In another embodiment, precise tensioning and shaping of the nozzle member 306 can be achieved during the adhesive process with the configuration 700 shown in FIG. 7. FIG. 7 is a schematic cross-sectional view taken through section line 44 of FIG. 3 showing another adhesive arrangement of the print cartridge of FIGS. 1 and 3. Namely, the configuration 700 includes clamps 704 and temperature controlled cure horns 720 for tensioning the nozzle member during the adhesion process (only one clamp, one cure horn and one side of the nozzle member are shown in FIG. 7 for simplicity).

During the adhesion process, the clamps 704 are compressed onto each outer side 710 of the nozzle member 306 with a force P2. The temperature controlled cure horns 720 are compressed onto the nozzle member 306 over an area 722 proximate an adhesive layer 724 with force P1. The cure horns 720 apply heat to the area 722 proximate the adhesive layer 724 for curing the adhesive layer 724 while the nozzle member 306 is held in this controlled state. Force P1 is set to provide the desired amount of nozzle member 306 tensioning and hold down force and P2 is set at a sufficient level for securely holding the nozzle member 306 during the process. Due to possible inherent tension amplification effects, force P2 may be higher than P1.

The compressive forces P1 and P2 causes the nozzle member 306 to be tensioned over a z-stop rail 510, which forces the nozzle member 306 to conform to the profile of the rail 510 over the length of the nozzle member 306. Also, this tension tends to remove excess flexible material of the nozzle member 306 over the vaporization channel 418 that would normally cause bending or buckling. As a result, the nozzle member 306 will tend to be as flat as the rail 510, thereby minimizing the NCA variation.

The foregoing has described the principles, preferred embodiments and modes of operation of the present invention. However, the invention should not be construed as being limited to the particular embodiments discussed. As an example, the above-described inventions can be used in conjunction with inkjet printers that are not of the thermal type, as well as inkjet printers that are of the thermal type. Thus, the above-described embodiments should be regarded as illustrative rather than restrictive, and it should be appreciated that variations may be made in those embodiments by workers skilled in the art without departing from the scope of the present invention as defined by the following claims.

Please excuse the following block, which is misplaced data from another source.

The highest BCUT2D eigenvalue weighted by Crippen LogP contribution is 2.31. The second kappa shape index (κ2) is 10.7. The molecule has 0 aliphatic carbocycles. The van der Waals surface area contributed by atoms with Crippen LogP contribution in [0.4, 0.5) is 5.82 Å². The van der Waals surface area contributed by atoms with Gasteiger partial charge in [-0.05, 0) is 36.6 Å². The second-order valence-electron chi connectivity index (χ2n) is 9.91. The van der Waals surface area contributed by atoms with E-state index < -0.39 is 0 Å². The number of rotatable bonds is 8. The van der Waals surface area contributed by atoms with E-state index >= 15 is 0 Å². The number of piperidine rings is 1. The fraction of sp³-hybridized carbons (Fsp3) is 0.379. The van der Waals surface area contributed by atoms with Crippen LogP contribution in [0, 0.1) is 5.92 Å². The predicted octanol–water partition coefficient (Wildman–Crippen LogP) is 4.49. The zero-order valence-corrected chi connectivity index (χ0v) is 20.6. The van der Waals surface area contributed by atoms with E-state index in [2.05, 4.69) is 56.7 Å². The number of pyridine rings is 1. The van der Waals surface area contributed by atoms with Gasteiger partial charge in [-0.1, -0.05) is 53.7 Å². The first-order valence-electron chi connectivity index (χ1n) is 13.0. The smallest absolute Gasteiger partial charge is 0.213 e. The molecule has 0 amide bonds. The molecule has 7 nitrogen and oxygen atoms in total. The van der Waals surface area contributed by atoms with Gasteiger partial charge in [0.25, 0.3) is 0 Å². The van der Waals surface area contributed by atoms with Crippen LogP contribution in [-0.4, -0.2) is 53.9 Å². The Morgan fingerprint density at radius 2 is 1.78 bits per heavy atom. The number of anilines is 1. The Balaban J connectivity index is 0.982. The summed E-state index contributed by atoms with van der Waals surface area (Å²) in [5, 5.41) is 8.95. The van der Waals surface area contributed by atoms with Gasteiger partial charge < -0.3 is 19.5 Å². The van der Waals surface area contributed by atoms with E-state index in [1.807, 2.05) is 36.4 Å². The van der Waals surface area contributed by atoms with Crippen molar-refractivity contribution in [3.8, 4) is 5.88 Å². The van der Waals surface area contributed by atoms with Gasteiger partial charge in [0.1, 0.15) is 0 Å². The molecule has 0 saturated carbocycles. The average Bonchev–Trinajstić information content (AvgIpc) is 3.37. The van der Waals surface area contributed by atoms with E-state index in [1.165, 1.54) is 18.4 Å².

Patent Citations
Cited PatentFiling datePublication dateApplicantTitle
US4704620 *Aug 28, 1986Nov 3, 1987Canon Kabushiki KaishaTemperature control system and ink jet printer utilizing the temperature control system
US5515089 *Dec 8, 1992May 7, 1996Xerox CorporationInk jet printhead with sealed manifold and printhead die
US5975677 *Apr 30, 1997Nov 2, 1999Hewlett-Packard Co.Multiple cartridge printhead assembly for use in an inkjet printing system
JPH05116326A * Title not available
Referenced by
Citing PatentFiling datePublication dateApplicantTitle
US7004561Apr 17, 2003Feb 28, 2006Sony CorporationLiquid discharge apparatus, printer head, and method for making liquid discharge apparatus
US7090330Jun 14, 2005Aug 15, 2006Sony CorporationLiquid discharge apparatus, printer head, and method for making liquid discharge apparatus
US7165828Jul 1, 2005Jan 23, 2007Sony CorporationLiquid discharge apparatus, printer head, and method for making liquid discharge apparatus
US7401897Jun 28, 2004Jul 22, 2008Brother Kogyo Kabushiki KaishaInkjet head
US7469987 *Dec 19, 2005Dec 30, 2008Silverbrook Research Pty LtdMST device for attachment to an adhesive surface
EP1354705A1 *Apr 17, 2003Oct 22, 2003Sony CorporationLiquid discharge apparatus, printer head, and method for making liquid discharge apparatus
EP1493579A1 *Jun 28, 2004Jan 5, 2005Brother Kogyo Kabushiki KaishaInkjet head
Classifications
U.S. Classification347/20
International ClassificationB41J2/14, B41J2/16
Cooperative ClassificationB41J2/14024, B41J2/1623, B41J2/1603, B41J2/1634
European ClassificationB41J2/16M1, B41J2/14B1, B41J2/16B2, B41J2/16M5L
Legal Events
DateCodeEventDescription
Feb 18, 2014FPExpired due to failure to pay maintenance fee
Effective date: 20140101
Jan 1, 2014LAPSLapse for failure to pay maintenance fees
Aug 9, 2013REMIMaintenance fee reminder mailed
Sep 22, 2011ASAssignment
Owner name: HEWLETT-PACKARD DEVELOPMENT COMPANY, L.P., TEXAS
Free format text: ASSIGNMENT OF ASSIGNORS INTEREST;ASSIGNOR:HEWLETT-PACKARD COMPANY;REEL/FRAME:026945/0699
Effective date: 20030131
Jul 1, 2009FPAYFee payment
Year of fee payment: 8
Jul 1, 2005FPAYFee payment
Year of fee payment: 4
Aug 20, 1999ASAssignment
Owner name: HEWLETT-PACKARD COMPANY, CALIFORNIA
Free format text: ASSIGNMENT OF ASSIGNORS INTEREST;ASSIGNORS:STEINFIELD, STEVEN W.;SCHEFFELIN, JOSEPH E.;COLBURN, WILLIAM S.;REEL/FRAME:010179/0210;SIGNING DATES FROM 19990622 TO 19990628